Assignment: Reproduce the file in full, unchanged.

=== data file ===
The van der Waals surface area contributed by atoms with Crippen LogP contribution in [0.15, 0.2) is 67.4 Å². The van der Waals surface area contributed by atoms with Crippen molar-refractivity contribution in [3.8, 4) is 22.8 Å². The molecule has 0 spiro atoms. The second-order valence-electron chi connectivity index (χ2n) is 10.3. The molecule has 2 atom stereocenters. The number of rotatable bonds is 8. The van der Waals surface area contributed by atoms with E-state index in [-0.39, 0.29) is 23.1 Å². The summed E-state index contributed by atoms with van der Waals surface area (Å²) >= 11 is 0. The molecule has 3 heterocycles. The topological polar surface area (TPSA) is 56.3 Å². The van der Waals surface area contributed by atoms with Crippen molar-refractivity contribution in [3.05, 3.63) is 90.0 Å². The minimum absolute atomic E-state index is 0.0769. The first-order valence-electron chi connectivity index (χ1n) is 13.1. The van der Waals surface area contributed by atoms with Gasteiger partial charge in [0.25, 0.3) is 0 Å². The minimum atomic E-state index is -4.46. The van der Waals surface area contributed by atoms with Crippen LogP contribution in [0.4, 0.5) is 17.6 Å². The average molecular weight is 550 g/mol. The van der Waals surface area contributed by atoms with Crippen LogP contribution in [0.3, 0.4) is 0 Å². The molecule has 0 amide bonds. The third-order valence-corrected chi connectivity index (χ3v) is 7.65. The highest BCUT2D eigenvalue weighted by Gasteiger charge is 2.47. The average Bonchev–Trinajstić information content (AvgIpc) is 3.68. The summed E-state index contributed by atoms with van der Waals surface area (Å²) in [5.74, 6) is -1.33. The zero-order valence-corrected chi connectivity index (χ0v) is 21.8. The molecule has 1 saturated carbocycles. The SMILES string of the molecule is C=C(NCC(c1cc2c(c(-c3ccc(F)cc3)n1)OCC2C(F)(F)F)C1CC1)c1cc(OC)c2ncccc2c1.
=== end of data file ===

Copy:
The van der Waals surface area contributed by atoms with Crippen LogP contribution in [0.15, 0.2) is 67.4 Å². The van der Waals surface area contributed by atoms with Crippen molar-refractivity contribution in [3.8, 4) is 22.8 Å². The molecule has 0 spiro atoms. The second-order valence-electron chi connectivity index (χ2n) is 10.3. The molecule has 2 atom stereocenters. The number of rotatable bonds is 8. The van der Waals surface area contributed by atoms with E-state index in [-0.39, 0.29) is 23.1 Å². The summed E-state index contributed by atoms with van der Waals surface area (Å²) >= 11 is 0. The molecule has 3 heterocycles. The topological polar surface area (TPSA) is 56.3 Å². The van der Waals surface area contributed by atoms with Crippen molar-refractivity contribution in [3.05, 3.63) is 90.0 Å². The minimum absolute atomic E-state index is 0.0769. The first-order valence-electron chi connectivity index (χ1n) is 13.1. The van der Waals surface area contributed by atoms with Gasteiger partial charge in [0.25, 0.3) is 0 Å². The minimum atomic E-state index is -4.46. The van der Waals surface area contributed by atoms with Crippen LogP contribution in [0.4, 0.5) is 17.6 Å². The average molecular weight is 550 g/mol. The van der Waals surface area contributed by atoms with Crippen LogP contribution in [0.3, 0.4) is 0 Å². The molecule has 0 amide bonds. The third-order valence-corrected chi connectivity index (χ3v) is 7.65. The highest BCUT2D eigenvalue weighted by Gasteiger charge is 2.47. The average Bonchev–Trinajstić information content (AvgIpc) is 3.68. The summed E-state index contributed by atoms with van der Waals surface area (Å²) in [5.74, 6) is -1.33. The zero-order valence-corrected chi connectivity index (χ0v) is 21.8. The molecule has 1 saturated carbocycles. The SMILES string of the molecule is C=C(NCC(c1cc2c(c(-c3ccc(F)cc3)n1)OCC2C(F)(F)F)C1CC1)c1cc(OC)c2ncccc2c1.